I’m sitting in front of my laptop staring at a blank screen. That’s my life lately, a so-called writer with no motivation. Not sure what’s holding me back. Oh, I have my excuses. The house needs to be cleaned. I got to do the laundry. I’m too tired after work. My justification is endless. Many writers experience the loss of motivation, but what can you do about it.
Instead of thinking of how to get out of writing, I looked deep inside of myself and asked, 'What do I really want?' Is the story that's been circling in my mind for years important? Or do I want to continue to feel sorry for myself?
Since you're reading this, you know my answer. I have to get my bum moving. So I came up with a list to stroke the writer's desire in anyone.
Remove distractions. Writing at home is hard. There are children, pets, and significant others you need to close yourself away from. Somebody will always want or need something.
One way to write at home and get the peace and quiet is to get up early. Yes, I know it’s hard to rise before the sun, but the first sip of coffee and the tapping of keys will make it worth it.
But if rising early is not the thing for you, try writing on your lunch break. With all the fabulous apps available, you can get some words down in a short amount of time using your phone.
Get the juices flowing. So all your social media is turned off, and you have peace and quiet. What do you write?
Open your imagination into the world you've created and step into the protagonist’s shoes. Let the character tap the keys and free write for 20 minutes. Sprinting is amazing. The most I’ve written in sprint was 717 words. Not too shabby.
The important thing to remember when sprinting is, don’t stop to edit. Doing so will severely cut down your word count. Resist is all I can say. Save the editing for another time.
Join a writing group. Writing with others is fun. There are many online and meet-up writing groups that will fit anyone’s needs. Writing groups can also help you break through brick walls and many have critique groups. Just remember, you are not alone.
These are just a few ways to get going mojo back. So what keeps you motivated to write? Please comment. I’d love to hear them.
Since I’ve started to write in earnest I’ve started to read differently. While great books still draw me into their nebulous depths those books that are on the borderline of good have me asking a lot more questions. Why isn’t this as great? What could they have done to make this better? Can I apply this to my writing? These are all useful questions for improving my writing, but they do distract from the story at hand.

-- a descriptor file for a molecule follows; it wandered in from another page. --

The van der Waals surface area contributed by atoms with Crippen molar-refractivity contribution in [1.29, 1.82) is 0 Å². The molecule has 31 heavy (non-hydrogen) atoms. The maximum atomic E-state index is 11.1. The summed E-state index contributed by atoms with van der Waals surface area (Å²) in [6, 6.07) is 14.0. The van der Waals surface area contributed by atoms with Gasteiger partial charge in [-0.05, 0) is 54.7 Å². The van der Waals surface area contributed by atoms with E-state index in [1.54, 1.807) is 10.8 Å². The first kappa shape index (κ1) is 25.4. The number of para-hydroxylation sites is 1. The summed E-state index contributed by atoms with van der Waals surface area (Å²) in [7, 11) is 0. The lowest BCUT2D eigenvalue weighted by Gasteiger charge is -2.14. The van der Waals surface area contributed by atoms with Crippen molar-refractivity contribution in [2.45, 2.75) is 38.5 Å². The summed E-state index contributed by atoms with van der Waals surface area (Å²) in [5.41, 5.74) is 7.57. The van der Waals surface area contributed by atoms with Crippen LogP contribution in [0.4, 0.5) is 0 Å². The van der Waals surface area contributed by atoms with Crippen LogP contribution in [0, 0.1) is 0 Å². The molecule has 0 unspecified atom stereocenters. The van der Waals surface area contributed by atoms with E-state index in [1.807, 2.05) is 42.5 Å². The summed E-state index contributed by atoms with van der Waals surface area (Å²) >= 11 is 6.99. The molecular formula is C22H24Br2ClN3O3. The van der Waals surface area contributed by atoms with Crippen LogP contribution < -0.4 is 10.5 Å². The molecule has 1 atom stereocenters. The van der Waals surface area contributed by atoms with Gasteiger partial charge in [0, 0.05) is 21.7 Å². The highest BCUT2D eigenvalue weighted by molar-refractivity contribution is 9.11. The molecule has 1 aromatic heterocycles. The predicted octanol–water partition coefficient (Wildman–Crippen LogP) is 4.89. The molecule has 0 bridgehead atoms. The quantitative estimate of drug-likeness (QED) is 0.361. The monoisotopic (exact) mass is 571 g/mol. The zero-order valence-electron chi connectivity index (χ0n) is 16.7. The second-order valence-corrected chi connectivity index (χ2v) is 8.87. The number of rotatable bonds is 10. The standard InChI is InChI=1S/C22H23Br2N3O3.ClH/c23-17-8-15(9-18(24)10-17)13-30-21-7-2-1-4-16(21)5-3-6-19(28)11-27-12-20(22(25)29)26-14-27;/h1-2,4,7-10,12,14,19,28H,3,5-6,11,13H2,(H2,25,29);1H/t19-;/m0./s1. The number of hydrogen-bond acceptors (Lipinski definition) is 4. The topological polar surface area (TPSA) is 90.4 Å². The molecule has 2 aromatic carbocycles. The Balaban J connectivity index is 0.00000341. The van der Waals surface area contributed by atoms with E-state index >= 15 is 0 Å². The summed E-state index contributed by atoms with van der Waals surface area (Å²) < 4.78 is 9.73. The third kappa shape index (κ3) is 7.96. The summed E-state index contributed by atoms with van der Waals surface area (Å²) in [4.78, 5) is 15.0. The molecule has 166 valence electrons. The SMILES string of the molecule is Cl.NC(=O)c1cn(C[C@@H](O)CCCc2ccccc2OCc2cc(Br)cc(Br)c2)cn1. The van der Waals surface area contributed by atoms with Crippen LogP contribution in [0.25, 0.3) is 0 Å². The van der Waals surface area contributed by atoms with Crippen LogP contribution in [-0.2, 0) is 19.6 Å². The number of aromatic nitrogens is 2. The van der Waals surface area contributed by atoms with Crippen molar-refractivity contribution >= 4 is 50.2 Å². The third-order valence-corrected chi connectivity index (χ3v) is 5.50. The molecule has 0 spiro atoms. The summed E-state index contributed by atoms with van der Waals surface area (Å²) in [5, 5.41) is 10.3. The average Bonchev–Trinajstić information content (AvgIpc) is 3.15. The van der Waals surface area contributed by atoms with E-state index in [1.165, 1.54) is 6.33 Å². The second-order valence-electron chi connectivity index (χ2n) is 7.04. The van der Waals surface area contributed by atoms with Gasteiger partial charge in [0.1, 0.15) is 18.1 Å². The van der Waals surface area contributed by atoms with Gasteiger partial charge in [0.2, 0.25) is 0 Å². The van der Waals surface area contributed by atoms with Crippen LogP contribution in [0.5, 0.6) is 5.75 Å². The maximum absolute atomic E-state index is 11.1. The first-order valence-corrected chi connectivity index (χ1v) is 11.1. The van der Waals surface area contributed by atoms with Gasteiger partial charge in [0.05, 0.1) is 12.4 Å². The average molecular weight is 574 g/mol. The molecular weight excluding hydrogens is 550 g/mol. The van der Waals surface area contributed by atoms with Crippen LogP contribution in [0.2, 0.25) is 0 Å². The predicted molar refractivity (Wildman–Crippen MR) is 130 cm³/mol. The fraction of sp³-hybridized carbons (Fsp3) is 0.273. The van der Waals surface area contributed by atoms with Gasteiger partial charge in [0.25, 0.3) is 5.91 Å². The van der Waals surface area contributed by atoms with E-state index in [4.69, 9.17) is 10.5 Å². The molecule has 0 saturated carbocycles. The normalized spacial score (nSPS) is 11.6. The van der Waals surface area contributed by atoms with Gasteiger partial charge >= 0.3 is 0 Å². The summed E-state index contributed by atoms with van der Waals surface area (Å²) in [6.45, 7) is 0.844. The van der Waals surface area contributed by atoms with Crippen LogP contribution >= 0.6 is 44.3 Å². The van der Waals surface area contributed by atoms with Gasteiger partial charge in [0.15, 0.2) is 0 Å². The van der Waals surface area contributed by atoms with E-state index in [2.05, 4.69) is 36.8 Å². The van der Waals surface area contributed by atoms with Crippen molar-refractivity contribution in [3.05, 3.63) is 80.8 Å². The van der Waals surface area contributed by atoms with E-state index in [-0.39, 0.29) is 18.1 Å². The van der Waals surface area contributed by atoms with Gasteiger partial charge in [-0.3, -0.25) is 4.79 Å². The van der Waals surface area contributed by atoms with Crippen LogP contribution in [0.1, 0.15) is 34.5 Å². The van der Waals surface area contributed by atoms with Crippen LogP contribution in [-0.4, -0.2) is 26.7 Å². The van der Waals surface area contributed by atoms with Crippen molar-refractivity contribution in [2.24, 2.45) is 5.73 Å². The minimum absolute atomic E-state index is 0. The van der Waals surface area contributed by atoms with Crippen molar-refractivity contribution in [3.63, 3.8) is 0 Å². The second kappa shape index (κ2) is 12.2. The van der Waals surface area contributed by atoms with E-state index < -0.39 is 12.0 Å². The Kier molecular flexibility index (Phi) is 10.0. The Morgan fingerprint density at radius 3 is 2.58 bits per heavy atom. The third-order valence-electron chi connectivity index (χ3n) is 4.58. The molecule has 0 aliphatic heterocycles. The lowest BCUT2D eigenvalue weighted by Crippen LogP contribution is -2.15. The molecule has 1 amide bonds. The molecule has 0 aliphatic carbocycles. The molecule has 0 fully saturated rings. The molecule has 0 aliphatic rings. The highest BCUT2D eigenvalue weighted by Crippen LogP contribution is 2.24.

I’ve tried to channel my analytical mind by filling out a book review while I’m reading. Sometimes getting the idea on paper is all I need to let the problem go, and enjoy the story more.
The questions are simple:
What are the themes of the story, and are they working?
What are three things I liked?
What are three things I disliked?
I think the key is limiting both the liked and disliked to three things. When I write a review for a great book it’s hard to limit the things I liked, and often I can’t even think of three things that I disliked. Yet when reviewing a bad book it’s important to know that there are still things that I can learn from it (by filling out the things I liked section), and that just a few key changes would drastically improve the writing.
Since I’ve started to use this questions to review others novels I’ve started to subconsciously apply them to my works when editing as well. They mindset that even if it seems bad there are still good parts to my writing helps my writing confidence. Knowing that just a few changes can improving my writing makes the editing seem more manageable.
Do you notice different things when reading now that you’re a writer?
During my day job as a teacher one of the things I often work on with my students is creative writing. It often amazes me how creative these kids can be. The plot lines they come up with are sometimes better than the ones I read in published books! That being said, there is one thing they struggle with, description.
My students are very good at knowing what is going to happen in a story, but they don’t know to say it. They often simply write out their plot. This ends up being more like an outline than a story. As such I came up with a phrase that I teach them and then stress throughout the process. That phrase is “show not tell”. What I mean by that is rather than just say what is happening you need to make the reader see it, live it. You need to use all five senses to make your writing feel real.
Many students, and in fact many people, have trouble with this idea. They would rather tell the story as it happened, much like they would while talking to a friend. What I do to combat this is to show them a simple story written both ways. Once they see how boring a “tell” story is they are more able to “show.”
Another thing I do with my students is to make sense charts. These charts lists the five senses and the students must fill it out about a character or setting. This helps them think of adjectives to use while writing.
While I typically use this technique with teenagers it could also easily be applied to any author. Any time you feel like you’re writing needs something more try using a sense chart. You would be surprised what this can add to a story.